Subjects and study design

A cross-sectional survey using self-administered questionnaires and a retrospective health record review was conducted at two polyclinics (public primary care centres) in the northeast region of Singapore. Patients were recruited on a case-encounter basis at the patient monitoring stations within the polyclinic during their routine medical reviews.

Patients aged 40 to 79 years with T2DM on follow-up for more than 1 year, had a latest HbA1c of ≥ 8% and who could understand and comply with written and/or verbal instructions were eligible to participate in the study. While most guidelines, including the American Diabetes Association, recommend a HbA1c treatment target of < 7% for most adults, for the purpose of this study, poor glycaemic control is defined as HbA1c ≥ 8% [19]. Patients were excluded if they were on treatment for psychological disorders, mentally incapacitated or pregnant.

The questionnaire was printed in the English language, and was tested and revised in a pilot study. Interviewers were trained to use a common script to field questions, so as to ensure standardisation. For participants who spoke only Mandarin or Malay, the questionnaire was translated to the participants by interviewers who were native Mandarin and Malay speakers respectively.

Clinic staff referred patients fulfilling the eligibility criteria to a study team member, who explained the study and obtained their consent in a quiet, closed room. Following consent, the subjects filled out the questionnaire and returned it back to the study team member to check for completeness. If clarifications or translation of the questionnaire were required, the study team member would read from the standardised script based on the study protocol.

Sample size calculation

Based on a previous study done in a local tertiary outpatient specialist clinic, the prevalence of DRD was estimated to be 32% [20]. With a 5% precision and a 95% confidence level, the sample size required for this study was calculated to be 335. This number was multiplied by 10% to allow for drop-outs and missing data, and rounded up to give a final target sample of 370.

Study questionnaire

Data on demographics was collected directly from subjects using the questionnaire. The information included gender, ethnicity, marital status, education level, employment and living arrangements. For financial status, the Community Health Assist Scheme (CHAS), a local tiered health financing support programme, was used to identify lower- to middle-income households, while receipt of Medifund assistance (another health financing support scheme targeted at people from low socioeconomic status) was used to identify needy subjects who have difficulties with their medical bills despite government subsidies. Self-reported information on smoking history, exercise frequency, hypoglycaemic frequency and history of previous consults with a dietician and/or counsellor/psychologist was obtained from the participants.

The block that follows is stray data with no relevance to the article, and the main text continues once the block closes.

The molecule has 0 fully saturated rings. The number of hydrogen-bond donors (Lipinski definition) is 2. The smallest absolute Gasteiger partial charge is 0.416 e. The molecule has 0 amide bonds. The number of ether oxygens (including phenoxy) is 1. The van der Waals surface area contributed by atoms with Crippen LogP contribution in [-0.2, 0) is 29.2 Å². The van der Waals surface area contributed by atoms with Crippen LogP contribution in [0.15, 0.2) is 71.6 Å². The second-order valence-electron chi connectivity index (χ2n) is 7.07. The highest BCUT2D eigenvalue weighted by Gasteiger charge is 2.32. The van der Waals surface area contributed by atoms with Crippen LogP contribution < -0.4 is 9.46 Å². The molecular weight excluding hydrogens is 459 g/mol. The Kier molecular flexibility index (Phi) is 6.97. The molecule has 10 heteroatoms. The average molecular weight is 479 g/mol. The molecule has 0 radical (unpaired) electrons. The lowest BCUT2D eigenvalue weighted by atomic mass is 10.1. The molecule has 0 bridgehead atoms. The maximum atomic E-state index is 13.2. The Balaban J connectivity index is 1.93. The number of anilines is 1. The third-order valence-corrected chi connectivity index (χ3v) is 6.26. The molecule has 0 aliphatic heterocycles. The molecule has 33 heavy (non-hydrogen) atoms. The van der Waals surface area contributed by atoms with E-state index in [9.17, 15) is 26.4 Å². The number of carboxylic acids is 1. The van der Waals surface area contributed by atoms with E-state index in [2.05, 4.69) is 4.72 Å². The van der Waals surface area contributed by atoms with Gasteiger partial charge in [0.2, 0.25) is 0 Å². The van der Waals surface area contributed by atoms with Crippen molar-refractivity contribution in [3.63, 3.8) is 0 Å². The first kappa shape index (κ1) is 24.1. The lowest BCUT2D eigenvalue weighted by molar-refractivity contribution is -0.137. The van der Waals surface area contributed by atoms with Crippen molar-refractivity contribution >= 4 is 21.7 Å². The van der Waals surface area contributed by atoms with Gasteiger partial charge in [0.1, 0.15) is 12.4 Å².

Questions on other psychological and social factors such as diabetes-related family arguments and financial concerns were included to identify psychosocial issues. These questions were adapted from the second Diabetes Attitudes, Wishes and Needs (DAWN-2) study [9]. The latter was a global study to assess diabetes care and self-management of PWDs, family members and healthcare professionals, and to identify determinants of effective treatment and self-management [21]. Responses were recorded on a 5-point Likert scale, 5 representing “strongly agree” and 1 representing “strongly disagree”.

Scales and tools

  1. (i)

    Problem Area In Diabetes (PAID) Scale

DRD was measured using the PAID scale (Annex 1). This instrument is a 20-item questionnaire, where items are rated on a 5-point Likert scale, with 0 representing “no problem” and 4 representing “a serious problem”. The scores are summed up and multiplied by 1.25 to give a total score from 0 to 100. A PAID score of ≥40 suggests distress at a level warranting clinical attention [1]. The psychometric properties of the English version [20] as well as the Chinese translation [22] have been studied and found to be valid and reliable for use in Singapore.

In this report, the terms “DRD” and “elevated distress” will be used interchangeably to refer to a PAID score of ≥40.

  1. (ii)

    Patient Health Questionnaire (PHQ-9) and Generalised Anxiety Disorder (GAD-7)

The PHQ-9 is a 9-item self-report tool used to screen for depression. Subjects are asked to rate the frequency of symptoms over the past 2 weeks on a 4-point Likert scale, with 0 representing “not at all” and 3 representing “nearly every day”. The possible score range is from 0 to 27. Scores of 5, 10, 15 and 20 represents cut-off points for mild, moderate, moderately severe and severe depression respectively [23]. The PHQ-9 has been shown to be valid and reliable (Cronbach’s α = 0.87) for use in Singapore [24].

Similarly, the GAD-7 is a 7-item self-report tool designed to screen for anxiety, where subjects rate the frequency of symptoms over the past 2 weeks on the same 4-point scale. The total score ranges from 0 to 21. Scores of 5, 10 and 15 represents cut-off points for mild, moderate and severe anxiety respectively. The scale is valid and reliable to measuring anxiety in the general population based on overseas studies [25].

A cut-off score of 10 and above was used to define cases of clinical significance for both the PHQ-9 and GAD-7.

  1. (iii)

    5-Level EuroQol 5 Dimensions Scale (EQ-5D-5L)